Marriage ceremonies have existed for centuries and have continuously evolved all around the world. Western weddings originated in ancient Greece and Rome and many traditions from this era are still practiced in present day. You are probably familiar with a lot of the customs today but may not know how they originated or the meanings behind them.
While a bride can choose any color dress she desires, white has been the common choice. Over 2,000 years ago in the Roman era, wedding dresses were white because they symbolized purity and chastity. This tradition faded after the fall of the Roman empire in 395 AD simply because women wanted to wear a dress that they liked and was easier to maintain. This lasted until Queen Victoria’s wedding to Prince Phillip in 1840 where she wore a white dress that was featured in the press all around the world. It was at this point that people around the world replicated her style and a white dress began to symbolize wealth rather than purity.
Queen Victoria’s dress was not the only trendsetting feature at her wedding. She held a bouquet of white myrtle flowers because they were the groom’s favorite and because they symbolize love. Since their infamous wedding, brides have replicated her style and carried a bouquet with flowers of their chosen symbols. Each flower variety had a romantic meaning, and couples would exchange them to deliver messages to one another. Flowers naturally became a part of wedding ceremonies due to their romantic symbolizations. It is unlikely that modern brides still choose flowers based on their meanings, but it is still interesting to learn what each flower means.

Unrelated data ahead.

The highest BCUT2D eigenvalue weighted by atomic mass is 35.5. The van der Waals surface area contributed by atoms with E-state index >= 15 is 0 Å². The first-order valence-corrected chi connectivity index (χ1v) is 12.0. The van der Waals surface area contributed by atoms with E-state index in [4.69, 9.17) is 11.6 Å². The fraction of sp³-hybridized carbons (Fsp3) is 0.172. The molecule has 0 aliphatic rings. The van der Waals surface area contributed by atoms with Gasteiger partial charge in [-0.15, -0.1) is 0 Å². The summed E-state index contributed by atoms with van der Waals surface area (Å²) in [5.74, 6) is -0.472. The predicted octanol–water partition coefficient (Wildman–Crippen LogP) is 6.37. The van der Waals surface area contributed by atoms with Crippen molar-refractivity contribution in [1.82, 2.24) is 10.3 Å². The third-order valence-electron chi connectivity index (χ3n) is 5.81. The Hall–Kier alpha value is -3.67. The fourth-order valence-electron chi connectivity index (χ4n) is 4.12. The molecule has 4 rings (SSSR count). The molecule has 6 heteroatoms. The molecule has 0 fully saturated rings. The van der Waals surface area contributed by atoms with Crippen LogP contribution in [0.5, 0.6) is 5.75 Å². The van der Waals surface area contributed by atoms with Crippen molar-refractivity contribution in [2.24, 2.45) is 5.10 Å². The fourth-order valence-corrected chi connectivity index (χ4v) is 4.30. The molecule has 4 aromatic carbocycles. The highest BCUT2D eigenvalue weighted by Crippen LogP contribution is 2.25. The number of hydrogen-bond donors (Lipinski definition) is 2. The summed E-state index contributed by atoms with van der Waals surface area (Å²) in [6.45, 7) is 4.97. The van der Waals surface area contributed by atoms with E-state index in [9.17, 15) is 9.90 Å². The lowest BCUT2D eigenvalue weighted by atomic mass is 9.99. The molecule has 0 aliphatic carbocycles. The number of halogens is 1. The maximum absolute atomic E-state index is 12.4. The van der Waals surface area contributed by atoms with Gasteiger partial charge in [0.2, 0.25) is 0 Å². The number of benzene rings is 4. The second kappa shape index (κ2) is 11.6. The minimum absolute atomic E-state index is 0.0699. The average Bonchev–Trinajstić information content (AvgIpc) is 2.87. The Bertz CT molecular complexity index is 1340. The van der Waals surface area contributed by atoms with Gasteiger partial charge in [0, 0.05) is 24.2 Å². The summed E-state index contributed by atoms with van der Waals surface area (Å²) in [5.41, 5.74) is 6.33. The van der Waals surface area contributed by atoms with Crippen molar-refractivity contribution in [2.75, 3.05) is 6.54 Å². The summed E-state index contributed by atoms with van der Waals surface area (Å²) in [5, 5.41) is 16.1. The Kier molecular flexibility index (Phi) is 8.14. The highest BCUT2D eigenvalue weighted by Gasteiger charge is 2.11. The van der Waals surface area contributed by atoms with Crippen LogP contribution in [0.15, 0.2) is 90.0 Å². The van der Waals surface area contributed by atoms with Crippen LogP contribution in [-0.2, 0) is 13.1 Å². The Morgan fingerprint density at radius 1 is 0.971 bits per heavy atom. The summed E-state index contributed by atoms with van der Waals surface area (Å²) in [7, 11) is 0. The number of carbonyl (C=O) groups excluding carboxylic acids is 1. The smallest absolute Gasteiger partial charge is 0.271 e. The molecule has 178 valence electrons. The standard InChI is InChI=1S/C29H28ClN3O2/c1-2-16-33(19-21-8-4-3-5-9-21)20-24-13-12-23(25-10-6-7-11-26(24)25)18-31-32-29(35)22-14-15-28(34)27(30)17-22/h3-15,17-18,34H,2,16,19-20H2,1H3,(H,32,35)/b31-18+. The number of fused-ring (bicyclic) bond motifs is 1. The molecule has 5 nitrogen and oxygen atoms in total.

Another element with traditional history is the bridal party. While nowadays the bridal party is there to help the bride get ready for the wedding, the original role was much different. In ancient times, brides were highly vulnerable to kidnapping, and the bridal party’s key role was to protect the bride from evil spirits. They would wear the same color as the bride to make her difficult to recognize, but in today’s culture, it is more common for the bridesmaid to have a dress color that is different from the bride.
The bridal veil was also introduced to protect the bride from evil spirits, but the symbolism for the veil varies across cultures. In Victorian times, the bride’s veil was a symbol of wealth and the longer and heavier your train was, the higher your status was. In some religions, however, the veil was considered an element of respect before God. It is interesting to see how these classic traditions have continued to evolve over time and understanding their origin gives perspective to modern-day weddings.